The assassination of a man of his standing would not usually trigger headlines around the world. But Shahriyari was not the only victim that day. On the same morning, Fereydoon Abbasi-Davani, Shahriyari’s university colleague and a man close to Iran’s elite Revolutionary Guard, survived a similar attack. Eight months previously Massoud Ali Mohammadi, an expert in quantum physics at Tehran University, died when a booby-trapped motorcycle exploded near his house. The murders triggered a mixture of bewilderment and fear across Iran’s scientific community.
Who is killing Iranian scientists? Two and a half months after Shahriyari’s death, the answer is still a mystery. Iran has pointed the finger at its enemies in the US and Israel, claiming the assassinations are part of a broader campaign to derail their nuclear programme. “Shahriyari was the top when it comes to the nuclear programme; in terms of his knowledge, he was irreplaceable,” says a former Iranian official. “His death is truly damaging to it,” he adds. “The gallows will soon be earmarked for the retribution of the blood of Shahriyari,” Mohammad-Reza Naqdi, head of Iran’s Islamic Basij militia told local media. But in the west, another possible explanation has been offered: perhaps the Iranian regime instigated the killings, taking revenge on men whom it had started to regard as suspect and politically dubious?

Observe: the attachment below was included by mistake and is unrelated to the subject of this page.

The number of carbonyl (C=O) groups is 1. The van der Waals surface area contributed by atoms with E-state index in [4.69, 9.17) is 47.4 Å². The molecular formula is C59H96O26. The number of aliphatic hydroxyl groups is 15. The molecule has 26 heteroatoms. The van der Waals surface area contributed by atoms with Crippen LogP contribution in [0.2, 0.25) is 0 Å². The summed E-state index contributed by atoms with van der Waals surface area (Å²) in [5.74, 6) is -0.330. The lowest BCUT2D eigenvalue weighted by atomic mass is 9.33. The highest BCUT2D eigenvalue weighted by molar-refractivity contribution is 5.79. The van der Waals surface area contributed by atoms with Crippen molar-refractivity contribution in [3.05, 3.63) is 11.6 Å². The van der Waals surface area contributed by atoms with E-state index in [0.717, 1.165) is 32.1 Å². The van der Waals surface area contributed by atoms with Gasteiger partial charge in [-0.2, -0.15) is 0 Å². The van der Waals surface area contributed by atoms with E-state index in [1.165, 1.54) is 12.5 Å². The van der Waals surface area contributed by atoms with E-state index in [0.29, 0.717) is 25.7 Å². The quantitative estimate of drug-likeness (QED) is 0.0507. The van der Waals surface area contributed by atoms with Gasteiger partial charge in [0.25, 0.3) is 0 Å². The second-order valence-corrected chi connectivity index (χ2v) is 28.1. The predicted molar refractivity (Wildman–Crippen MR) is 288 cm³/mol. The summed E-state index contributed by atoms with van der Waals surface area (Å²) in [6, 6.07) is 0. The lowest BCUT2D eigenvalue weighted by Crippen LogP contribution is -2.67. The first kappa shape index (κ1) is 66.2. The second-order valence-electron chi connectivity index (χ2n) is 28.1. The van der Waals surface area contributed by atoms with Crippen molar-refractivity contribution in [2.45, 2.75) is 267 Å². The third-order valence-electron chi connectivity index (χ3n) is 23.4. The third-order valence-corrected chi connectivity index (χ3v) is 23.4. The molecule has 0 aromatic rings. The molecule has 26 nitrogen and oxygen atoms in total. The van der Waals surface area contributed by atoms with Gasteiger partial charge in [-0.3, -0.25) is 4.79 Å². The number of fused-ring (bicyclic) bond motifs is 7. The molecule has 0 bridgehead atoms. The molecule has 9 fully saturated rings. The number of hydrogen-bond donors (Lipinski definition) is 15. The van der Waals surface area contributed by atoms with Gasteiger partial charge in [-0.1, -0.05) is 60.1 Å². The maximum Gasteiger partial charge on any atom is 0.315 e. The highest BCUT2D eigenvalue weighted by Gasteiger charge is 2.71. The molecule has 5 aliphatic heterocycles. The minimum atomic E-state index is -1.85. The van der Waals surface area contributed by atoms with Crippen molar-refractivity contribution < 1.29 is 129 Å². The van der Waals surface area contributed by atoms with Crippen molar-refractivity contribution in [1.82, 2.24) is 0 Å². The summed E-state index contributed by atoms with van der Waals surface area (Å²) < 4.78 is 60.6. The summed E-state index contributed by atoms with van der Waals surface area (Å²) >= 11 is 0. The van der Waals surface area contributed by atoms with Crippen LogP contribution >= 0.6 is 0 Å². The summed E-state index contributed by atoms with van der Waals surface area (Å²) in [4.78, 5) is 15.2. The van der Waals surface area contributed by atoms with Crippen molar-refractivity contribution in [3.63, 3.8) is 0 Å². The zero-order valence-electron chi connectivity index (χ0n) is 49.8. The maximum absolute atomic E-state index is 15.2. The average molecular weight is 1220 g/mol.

What is not in doubt, however, is the timing. The murders have taken place in a period when intelligence agencies in Israel, the US and the west have embarked on a high-risk, and high-tech, bid to sabotage Iran’s nuclear programme – whether or not it is aiming for nuclear capability or to build an actual nuclear bomb.